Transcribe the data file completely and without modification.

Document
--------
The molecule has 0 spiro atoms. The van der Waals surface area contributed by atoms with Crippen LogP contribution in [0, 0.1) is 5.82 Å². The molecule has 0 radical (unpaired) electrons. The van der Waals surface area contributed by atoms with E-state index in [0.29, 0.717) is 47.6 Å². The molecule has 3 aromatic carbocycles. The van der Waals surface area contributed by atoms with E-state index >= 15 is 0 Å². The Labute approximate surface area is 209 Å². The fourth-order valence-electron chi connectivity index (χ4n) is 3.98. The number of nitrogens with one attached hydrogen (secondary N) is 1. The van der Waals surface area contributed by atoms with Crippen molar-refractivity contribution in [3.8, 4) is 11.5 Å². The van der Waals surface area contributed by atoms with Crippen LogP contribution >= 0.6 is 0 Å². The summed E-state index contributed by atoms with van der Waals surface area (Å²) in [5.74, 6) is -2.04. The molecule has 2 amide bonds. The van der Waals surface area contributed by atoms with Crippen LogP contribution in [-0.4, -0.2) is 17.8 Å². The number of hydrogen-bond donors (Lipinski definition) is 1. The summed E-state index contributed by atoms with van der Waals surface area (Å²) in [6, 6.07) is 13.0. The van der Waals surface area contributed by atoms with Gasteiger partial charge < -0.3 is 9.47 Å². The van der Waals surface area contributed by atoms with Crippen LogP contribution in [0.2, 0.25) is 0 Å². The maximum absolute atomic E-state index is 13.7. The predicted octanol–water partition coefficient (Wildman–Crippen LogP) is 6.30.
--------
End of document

The molecule has 0 spiro atoms. The van der Waals surface area contributed by atoms with Crippen LogP contribution in [0, 0.1) is 5.82 Å². The molecule has 0 radical (unpaired) electrons. The van der Waals surface area contributed by atoms with E-state index in [0.29, 0.717) is 47.6 Å². The molecule has 3 aromatic carbocycles. The van der Waals surface area contributed by atoms with E-state index >= 15 is 0 Å². The Labute approximate surface area is 209 Å². The fourth-order valence-electron chi connectivity index (χ4n) is 3.98. The number of nitrogens with one attached hydrogen (secondary N) is 1. The van der Waals surface area contributed by atoms with Crippen molar-refractivity contribution in [3.8, 4) is 11.5 Å². The van der Waals surface area contributed by atoms with Crippen LogP contribution >= 0.6 is 0 Å². The summed E-state index contributed by atoms with van der Waals surface area (Å²) in [5.74, 6) is -2.04. The molecule has 2 amide bonds. The van der Waals surface area contributed by atoms with Crippen LogP contribution in [-0.4, -0.2) is 17.8 Å². The number of hydrogen-bond donors (Lipinski definition) is 1. The summed E-state index contributed by atoms with van der Waals surface area (Å²) in [6, 6.07) is 13.0. The van der Waals surface area contributed by atoms with Gasteiger partial charge < -0.3 is 9.47 Å². The van der Waals surface area contributed by atoms with Crippen LogP contribution in [0.2, 0.25) is 0 Å². The maximum absolute atomic E-state index is 13.7. The predicted octanol–water partition coefficient (Wildman–Crippen LogP) is 6.30.